Tips for Parents to Help Kids Cope with College Rejection Letters

College acceptance letters can be an exciting time for high school seniors and a realization of a goal achieved. Although hard work and perseverance pay off for many, there are those seniors who receive college rejection letters. This can be a difficult time for both the student and the parent. Darby Fox, Child and Adolescent Family Therapist, shares essential tips to help parents navigate their child’s disappointment.

“Minimizing feelings of rejection should start early, ideally with the selection of colleges,” advises Darby. “While choosing a first choice school can have advantages, namely early decision opportunities, it’s important to get excited about multiple options. Parents should make sure the list of schools contains several colleges, and is not limited to the child’s top choice.”

Although multiple options increase a student’s chance for acceptance, not every student will get into their first choice school. While the child may be distraught, parents don’t need to feel powerless. Darby Fox offers these steps to help a child through a college rejection letter:

1. Validate the Situation

There is no denying that rejection hurts, and parents shouldn’t minimize the situation. Allow the child to be upset and experience the loss before moving forward. Don’t let the child dwell on the rejection, but it is important that there feeling are recognized.

2. Look at The Facts

Rejection notices are given for a variety of reasons. However, a college rejection will stir up feelings of inadequacies. To help a child overcome feeling as if weren’t good enough, show them the school’s admission statistics. This helps the student better understand that the decision wasn’t personal, even though it likely feels that way.

3. Look at the Big Picture

Parents should help their student re-access how important is it to attend that specific institution. Chances are it won’t really make a difference in their long-term goals and they will ultimately be just as happy at an alternative school.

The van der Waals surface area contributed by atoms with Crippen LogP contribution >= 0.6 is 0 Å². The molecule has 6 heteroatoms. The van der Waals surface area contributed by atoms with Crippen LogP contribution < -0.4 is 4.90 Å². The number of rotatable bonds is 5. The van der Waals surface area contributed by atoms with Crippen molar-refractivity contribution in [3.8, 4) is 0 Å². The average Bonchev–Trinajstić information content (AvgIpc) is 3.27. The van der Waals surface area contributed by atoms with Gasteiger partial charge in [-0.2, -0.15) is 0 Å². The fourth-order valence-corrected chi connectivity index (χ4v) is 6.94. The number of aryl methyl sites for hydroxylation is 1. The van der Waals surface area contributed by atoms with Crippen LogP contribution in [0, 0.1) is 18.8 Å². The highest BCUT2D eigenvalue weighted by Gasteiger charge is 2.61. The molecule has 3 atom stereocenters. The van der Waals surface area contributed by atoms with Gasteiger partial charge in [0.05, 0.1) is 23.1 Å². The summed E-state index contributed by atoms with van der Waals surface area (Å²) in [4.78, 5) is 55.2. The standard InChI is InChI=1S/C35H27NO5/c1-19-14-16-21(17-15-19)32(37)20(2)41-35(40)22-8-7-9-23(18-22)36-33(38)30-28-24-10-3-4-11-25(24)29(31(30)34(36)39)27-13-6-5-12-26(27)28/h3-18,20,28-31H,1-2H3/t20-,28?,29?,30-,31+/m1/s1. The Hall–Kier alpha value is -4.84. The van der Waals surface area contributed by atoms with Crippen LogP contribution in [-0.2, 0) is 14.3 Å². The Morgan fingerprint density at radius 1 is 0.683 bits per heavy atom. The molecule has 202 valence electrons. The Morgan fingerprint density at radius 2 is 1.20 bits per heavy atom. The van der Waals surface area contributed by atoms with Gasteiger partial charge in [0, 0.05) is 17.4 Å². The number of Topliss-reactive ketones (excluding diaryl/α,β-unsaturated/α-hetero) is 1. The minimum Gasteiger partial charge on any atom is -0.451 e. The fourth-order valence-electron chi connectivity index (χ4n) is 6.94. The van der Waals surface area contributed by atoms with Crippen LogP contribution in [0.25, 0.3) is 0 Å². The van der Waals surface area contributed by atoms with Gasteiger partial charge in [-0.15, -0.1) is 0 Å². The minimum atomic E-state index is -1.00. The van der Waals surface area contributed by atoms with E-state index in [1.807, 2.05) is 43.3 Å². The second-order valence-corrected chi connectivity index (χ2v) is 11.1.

“To help with this step make a list of schools where your child has received acceptance letters,” says Darby. “For each of those schools make a list of pros and cons. Make sure to look at the actual academic offerings of the schools – core requirements, possible majors, and special programs. Chances are the student didn’t pay much attention to this initially, if focused on a different school.”

4. Explore the Options

Once the available choices are clearly laid out, parents should make it a point to take their child to visit each school. If possible, they should go while the school is in session and wander around the surrounding community to get a better feel for the school’s environment.

“Once all the information is gathered, the best decision maker is the student’s gut,” says Darby. “Let go of all the external voices and tell them to go with where they want and feel they belong. In the end, the environment that will help the student excel is the one that promotes a sense of belonging.”

Darby Fox, Child & Adolescent Family Therapist, has over 20 years of experience providing individual and group therapy in both non-profit and private settings. Darby takes a unique approach to counseling and looks beyond the presenting problem to make a real connection with the children and families. Through a variety of techniques, Darby helps children and families express what is troubling them when they haven’t mastered the language or awareness to express their thoughts and feelings verbally. She incorporates the family as a whole into the therapy to establish a framework to teach on-going problem solving skills and provides a corrective emotional experience that is necessary for healing.

Darby Fox earned her Master’s degree from Columbia University where she graduated summa cum laude after receiving a BA from Middlebury College. Since Columbia she’s pursued extensive post master’s specialized training from Columbia University, Yale Child Study Center, NYU Silver School of Social Work, Mel Levine’s All Kind’s Of Minds Institute, Harvard Medical School and The Ackerman Institute for the Family. She currently divides her time between pro-bono work for Horizon’s, a non-profit agency working risk kids, and private practice.

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